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regiment

reg·i·ment • n. / ˈrejəmənt/ 1. a permanent unit of an army typically commanded by a colonel and divided into several companies, squadrons, or batteries and often into two battalions: two or three miles inland a highly experienced artillery regiment had established a defensive position. ∎  an operational unit of artillery. ∎  a large array or number of people or things: a neat regiment of jars and bottles. 2. archaic rule or government over a person, people, or country: the powers of ecclesiastical regiment which none but the Church should wield. • v. / ˈrejəˌment/ [tr.] (usu. be regimented) 1. organize according to a strict, sometimes oppressive system or pattern: every aspect of their life is strictly regimented | [as adj.] (regimented) the regimented environment of the ward. 2. rare form (troops) into a regiment or regiments. DERIVATIVES: reg·i·men·ta·tion / ˌrejəmənˈtāshən; -ˌmen-/ n.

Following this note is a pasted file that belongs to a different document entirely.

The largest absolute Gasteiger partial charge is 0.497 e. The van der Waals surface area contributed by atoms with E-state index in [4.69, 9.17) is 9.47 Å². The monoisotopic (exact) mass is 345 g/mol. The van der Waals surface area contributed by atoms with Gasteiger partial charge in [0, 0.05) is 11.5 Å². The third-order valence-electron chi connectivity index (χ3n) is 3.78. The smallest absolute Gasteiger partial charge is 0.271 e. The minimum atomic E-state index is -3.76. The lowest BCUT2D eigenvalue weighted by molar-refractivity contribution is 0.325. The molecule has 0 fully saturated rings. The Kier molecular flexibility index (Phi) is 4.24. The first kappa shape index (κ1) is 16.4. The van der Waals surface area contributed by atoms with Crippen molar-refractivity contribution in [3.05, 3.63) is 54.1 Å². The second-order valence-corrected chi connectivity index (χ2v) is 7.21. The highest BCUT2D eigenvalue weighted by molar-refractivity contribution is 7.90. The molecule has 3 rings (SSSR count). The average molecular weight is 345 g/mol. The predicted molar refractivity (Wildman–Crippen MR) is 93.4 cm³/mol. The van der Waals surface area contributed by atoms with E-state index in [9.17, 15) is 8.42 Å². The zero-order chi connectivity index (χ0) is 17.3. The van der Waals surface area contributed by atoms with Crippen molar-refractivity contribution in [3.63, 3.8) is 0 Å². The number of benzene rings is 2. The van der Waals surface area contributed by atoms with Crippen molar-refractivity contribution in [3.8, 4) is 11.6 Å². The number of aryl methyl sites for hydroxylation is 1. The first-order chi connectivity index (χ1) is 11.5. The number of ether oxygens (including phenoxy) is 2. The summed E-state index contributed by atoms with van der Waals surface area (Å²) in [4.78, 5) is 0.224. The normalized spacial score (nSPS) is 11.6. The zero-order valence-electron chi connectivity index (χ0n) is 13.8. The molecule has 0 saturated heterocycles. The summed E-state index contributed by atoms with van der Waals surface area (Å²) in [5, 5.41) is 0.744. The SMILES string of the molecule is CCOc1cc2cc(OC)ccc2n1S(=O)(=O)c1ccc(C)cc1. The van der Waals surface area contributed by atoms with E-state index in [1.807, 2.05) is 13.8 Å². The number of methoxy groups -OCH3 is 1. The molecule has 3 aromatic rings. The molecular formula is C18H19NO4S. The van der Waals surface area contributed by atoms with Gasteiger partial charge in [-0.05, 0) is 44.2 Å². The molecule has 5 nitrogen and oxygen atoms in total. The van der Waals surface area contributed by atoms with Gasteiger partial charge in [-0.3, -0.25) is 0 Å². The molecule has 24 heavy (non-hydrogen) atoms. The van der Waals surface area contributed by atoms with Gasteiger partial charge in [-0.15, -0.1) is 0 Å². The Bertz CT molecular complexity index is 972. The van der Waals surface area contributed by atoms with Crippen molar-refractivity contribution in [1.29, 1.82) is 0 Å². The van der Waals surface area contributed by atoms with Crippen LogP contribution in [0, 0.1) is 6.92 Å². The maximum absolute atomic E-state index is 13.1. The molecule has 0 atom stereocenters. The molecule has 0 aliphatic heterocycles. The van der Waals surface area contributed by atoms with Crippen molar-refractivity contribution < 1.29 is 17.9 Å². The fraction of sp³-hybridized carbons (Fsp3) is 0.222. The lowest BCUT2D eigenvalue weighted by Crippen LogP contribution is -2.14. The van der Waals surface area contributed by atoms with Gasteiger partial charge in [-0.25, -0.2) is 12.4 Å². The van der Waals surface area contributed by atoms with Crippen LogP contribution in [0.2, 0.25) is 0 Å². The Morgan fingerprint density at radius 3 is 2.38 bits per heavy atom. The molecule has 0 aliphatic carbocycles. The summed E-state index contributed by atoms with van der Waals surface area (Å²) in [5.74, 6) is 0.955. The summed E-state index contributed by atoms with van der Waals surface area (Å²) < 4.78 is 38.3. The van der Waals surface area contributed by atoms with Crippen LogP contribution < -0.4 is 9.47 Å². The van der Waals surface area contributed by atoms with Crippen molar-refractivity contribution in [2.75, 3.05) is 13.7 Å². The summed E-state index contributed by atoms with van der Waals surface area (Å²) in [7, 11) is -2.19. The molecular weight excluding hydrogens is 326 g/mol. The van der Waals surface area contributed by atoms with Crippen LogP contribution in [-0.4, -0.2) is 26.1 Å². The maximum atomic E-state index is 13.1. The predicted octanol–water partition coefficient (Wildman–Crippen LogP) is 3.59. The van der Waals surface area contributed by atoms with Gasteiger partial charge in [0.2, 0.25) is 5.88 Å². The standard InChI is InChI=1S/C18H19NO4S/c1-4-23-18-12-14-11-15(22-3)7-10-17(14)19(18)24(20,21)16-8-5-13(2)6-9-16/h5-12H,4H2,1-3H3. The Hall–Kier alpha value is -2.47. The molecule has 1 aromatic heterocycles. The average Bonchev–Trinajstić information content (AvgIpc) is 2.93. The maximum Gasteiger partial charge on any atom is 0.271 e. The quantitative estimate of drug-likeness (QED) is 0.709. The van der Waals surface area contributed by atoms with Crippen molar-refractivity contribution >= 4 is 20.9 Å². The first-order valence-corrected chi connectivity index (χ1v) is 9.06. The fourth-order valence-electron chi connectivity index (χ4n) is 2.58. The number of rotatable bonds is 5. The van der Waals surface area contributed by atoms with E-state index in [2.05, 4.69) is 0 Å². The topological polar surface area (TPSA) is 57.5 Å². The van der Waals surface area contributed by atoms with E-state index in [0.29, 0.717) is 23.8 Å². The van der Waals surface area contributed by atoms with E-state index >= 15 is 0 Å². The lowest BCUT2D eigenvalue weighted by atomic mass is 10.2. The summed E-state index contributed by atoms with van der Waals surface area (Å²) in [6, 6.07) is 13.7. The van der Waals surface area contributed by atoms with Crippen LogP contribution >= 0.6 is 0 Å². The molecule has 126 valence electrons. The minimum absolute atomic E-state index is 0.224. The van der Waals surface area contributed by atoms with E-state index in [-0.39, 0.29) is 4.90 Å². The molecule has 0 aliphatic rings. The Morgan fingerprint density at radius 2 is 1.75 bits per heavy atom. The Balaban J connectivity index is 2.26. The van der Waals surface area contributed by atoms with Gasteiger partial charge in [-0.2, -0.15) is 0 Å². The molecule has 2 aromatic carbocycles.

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Regiment

Regiment

a body of soldiers, 1579; a large number of things.

Examples : regiment of old vellum books, 1860; of dogs, 1656; of mice, 1849; of secret motives, 1768; of soldiers, 1579; of watermills, 1960; of waters, 1623; monstrous regiment of women.

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